iPad 2 to hit Australia March 25


Iconic US technology giant Apple this morning revealed the next version of its flagship iPad tablet would hit Australia on March 25, along with most countries outside the US; but the company has yet to unveil localised pricing for the device.

The iPad 2 showcased this morning at a press event in the United States represents a substantial upgrade to the original iPad, which has already sold in the hundreds of thousands in Australia.

Perhaps the most obvious new features include a design that is 33 percent thinner than the original model, coming in at 8.8mm thick, and a lighter weight, with the Wi-Fi version of the iPad coming in at 601g compared to 680g, and the 3G version at just over 600g, compared with 730g for the old model. White and black models are both available; the original iPad only came in silver.

Apple has also updated the CPU for the iPad 2, with the new Apple-produced A5 processor retaining the same speed rating (1GHz), but adding a second core to bring the iPad up to speed with an incoming wave of devices based on Google’s Android platform and utilising NVIDIA’s dual-core Tegra architecture. And a new magnetic cover is available which can protect its screen when not in use, or allow the iPad 2 to be propped up on a table.

Like the iPhone, the iPad now comes with both front and rear-facing cameras, meaning the device is now capable of using Apple’s FaceTime videoconferencing application, and it also now comes with a HDMI output port — meaning it can export 1080p video to your television. The rear camera can record 720p video at 30 frames per second.

“With more than 15 million iPads sold, iPad has defined an entirely new category of mobile devices,” said Apple chief executive Steve Jobs in a statement. “While others have been scrambling to copy the first generation iPad, we’re launching iPad 2, which moves the bar far ahead of the competition and will likely cause them to go back to the drawing boards yet again.”

However, much remains the same with the introduction of the iPad 2. For starters, the device’s screen is identical — it’s a 9.7″ LED-backlist LCD screen, and the iPad 2 still comes in 16GB, 32GB and 64GB models, with Wi-Fi only or Wi-Fi plus 3G options. It now has a triple axis gyroscope in-built, but the original iPad also had an accelerometer — and so does the iPad 2.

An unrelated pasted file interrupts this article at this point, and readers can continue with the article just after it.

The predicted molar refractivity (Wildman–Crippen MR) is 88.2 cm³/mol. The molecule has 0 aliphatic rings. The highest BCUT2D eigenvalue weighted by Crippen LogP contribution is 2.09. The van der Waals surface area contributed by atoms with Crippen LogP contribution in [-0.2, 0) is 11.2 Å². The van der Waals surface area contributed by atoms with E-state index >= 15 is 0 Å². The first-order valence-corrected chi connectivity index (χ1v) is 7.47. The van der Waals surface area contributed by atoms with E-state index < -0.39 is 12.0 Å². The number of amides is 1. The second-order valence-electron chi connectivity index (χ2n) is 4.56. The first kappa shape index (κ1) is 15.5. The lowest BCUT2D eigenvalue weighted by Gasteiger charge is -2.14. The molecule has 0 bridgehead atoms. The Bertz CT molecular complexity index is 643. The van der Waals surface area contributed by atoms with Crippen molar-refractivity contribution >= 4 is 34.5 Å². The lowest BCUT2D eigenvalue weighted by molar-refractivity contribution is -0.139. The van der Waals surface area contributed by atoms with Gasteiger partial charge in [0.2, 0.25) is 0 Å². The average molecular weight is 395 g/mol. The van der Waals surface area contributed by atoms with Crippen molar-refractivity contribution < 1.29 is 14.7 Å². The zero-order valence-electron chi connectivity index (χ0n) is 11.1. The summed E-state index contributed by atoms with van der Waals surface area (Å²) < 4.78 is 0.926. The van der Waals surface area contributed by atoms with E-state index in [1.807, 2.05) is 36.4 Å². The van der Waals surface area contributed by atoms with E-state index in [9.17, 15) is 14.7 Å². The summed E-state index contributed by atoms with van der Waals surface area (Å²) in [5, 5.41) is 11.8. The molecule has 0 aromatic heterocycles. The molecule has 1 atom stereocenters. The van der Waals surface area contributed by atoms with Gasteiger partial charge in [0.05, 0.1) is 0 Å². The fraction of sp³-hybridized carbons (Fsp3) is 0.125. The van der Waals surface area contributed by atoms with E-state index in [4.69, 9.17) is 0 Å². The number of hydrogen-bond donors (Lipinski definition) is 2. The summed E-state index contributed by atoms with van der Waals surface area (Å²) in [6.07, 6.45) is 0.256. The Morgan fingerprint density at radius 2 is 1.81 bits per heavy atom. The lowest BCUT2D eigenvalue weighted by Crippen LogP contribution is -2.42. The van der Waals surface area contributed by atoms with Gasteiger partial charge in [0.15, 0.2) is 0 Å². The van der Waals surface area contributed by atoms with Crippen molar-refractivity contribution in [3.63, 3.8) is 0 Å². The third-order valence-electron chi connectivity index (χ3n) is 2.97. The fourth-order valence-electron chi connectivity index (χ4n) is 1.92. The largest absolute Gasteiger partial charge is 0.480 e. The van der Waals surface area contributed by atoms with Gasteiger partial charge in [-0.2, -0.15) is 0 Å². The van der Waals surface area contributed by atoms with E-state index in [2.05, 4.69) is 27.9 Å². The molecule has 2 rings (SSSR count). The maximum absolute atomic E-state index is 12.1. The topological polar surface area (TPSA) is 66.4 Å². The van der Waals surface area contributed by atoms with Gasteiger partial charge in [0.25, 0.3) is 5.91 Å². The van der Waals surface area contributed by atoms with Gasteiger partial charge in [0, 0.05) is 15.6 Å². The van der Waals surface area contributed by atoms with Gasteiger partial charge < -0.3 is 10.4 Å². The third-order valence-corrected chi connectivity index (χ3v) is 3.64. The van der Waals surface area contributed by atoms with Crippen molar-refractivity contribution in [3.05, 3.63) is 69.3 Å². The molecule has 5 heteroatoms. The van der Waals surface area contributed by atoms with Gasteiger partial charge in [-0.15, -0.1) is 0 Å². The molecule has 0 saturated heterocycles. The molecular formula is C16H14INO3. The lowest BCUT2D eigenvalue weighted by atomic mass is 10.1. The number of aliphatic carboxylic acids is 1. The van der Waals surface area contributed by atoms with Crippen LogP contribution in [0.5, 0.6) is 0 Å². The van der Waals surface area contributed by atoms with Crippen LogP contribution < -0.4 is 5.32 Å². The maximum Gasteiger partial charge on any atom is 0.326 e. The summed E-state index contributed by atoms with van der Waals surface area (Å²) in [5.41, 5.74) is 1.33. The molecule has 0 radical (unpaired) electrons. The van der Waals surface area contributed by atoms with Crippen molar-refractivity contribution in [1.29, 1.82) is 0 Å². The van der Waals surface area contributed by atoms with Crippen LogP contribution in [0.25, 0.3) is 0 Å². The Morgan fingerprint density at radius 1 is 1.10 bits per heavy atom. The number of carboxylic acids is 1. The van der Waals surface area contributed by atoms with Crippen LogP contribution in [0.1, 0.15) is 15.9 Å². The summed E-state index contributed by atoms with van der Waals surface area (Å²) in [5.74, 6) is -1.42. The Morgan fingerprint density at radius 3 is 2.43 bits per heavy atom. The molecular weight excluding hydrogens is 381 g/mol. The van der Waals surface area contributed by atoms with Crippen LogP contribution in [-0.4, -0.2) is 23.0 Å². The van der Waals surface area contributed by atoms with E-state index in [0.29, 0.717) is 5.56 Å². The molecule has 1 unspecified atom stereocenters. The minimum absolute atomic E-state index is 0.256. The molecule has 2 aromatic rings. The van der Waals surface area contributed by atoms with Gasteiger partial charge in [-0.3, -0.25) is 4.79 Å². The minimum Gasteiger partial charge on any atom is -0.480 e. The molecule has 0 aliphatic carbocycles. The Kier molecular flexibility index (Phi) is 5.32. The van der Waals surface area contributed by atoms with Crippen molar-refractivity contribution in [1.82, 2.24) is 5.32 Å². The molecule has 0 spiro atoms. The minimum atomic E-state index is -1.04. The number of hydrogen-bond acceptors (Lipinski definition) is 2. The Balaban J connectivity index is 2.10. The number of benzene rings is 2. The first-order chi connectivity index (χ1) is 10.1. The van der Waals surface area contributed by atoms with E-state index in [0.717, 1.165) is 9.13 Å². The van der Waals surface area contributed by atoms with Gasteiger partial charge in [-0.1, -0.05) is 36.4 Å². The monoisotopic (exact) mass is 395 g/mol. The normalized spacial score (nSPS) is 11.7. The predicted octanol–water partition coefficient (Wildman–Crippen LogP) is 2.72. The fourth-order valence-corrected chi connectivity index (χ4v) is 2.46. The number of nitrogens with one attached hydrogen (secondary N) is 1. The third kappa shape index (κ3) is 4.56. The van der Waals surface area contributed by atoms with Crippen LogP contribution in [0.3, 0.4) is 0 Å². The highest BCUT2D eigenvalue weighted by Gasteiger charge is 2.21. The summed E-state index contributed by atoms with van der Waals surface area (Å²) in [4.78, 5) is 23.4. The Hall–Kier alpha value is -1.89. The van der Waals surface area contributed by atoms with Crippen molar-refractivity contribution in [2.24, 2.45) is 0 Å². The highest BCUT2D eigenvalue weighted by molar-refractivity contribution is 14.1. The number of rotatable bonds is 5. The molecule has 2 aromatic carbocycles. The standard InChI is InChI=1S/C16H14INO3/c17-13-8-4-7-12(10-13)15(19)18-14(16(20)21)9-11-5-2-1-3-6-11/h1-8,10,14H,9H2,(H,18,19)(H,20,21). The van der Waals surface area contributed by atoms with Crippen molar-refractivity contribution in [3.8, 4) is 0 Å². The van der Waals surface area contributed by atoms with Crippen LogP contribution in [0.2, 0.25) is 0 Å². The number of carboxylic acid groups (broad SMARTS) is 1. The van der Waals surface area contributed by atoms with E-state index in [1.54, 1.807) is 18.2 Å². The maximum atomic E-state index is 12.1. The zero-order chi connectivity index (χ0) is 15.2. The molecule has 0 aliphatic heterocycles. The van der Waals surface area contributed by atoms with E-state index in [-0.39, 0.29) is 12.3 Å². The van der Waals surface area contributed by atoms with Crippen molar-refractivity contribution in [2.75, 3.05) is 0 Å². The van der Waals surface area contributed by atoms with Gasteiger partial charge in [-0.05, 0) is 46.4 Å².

Apple also unveiled the latest version of its iOS mobile operating system at the event, noting new features such as a faster mobile web browser, personal Wi-Fi hotspot sharing from an iPhone 4 and updates to the AirPlay, which links Apple’s mobile devices with its Apple TV media centre. iOS 4.3 will be available as a free download on 11 March globally. And new versions of its iMovie movie editing and Garageband music editing applications will be available for the iPad.

Australian telcos have already started confirming they will support the iPad 2 when it comes to Australia, as they did with the original iPad.

“We’re delighted to confirm that Telstra will support this new Apple iPad on our Next G network when it arrives in Australia,” said a spokesperson for Australia’s largest telco. “The original iPad was a huge hit with our customers and exceeded all sales expectations — today more than 100,000 of these touch-screen devices are connected to the Next G network.”

“We know our customers are going to love the second generation iPad which will help them take a world of entertainment and information which them on the go. And teaming it with Australia’s largest and fastest national mobile broadband network will allow people to enjoy the benefits of fast, reliable internet connectivity in more places.” The spokesperson said Telstra customers would be able to connect their new iPads to the telco’s network via its existing pre-paid plans for the device.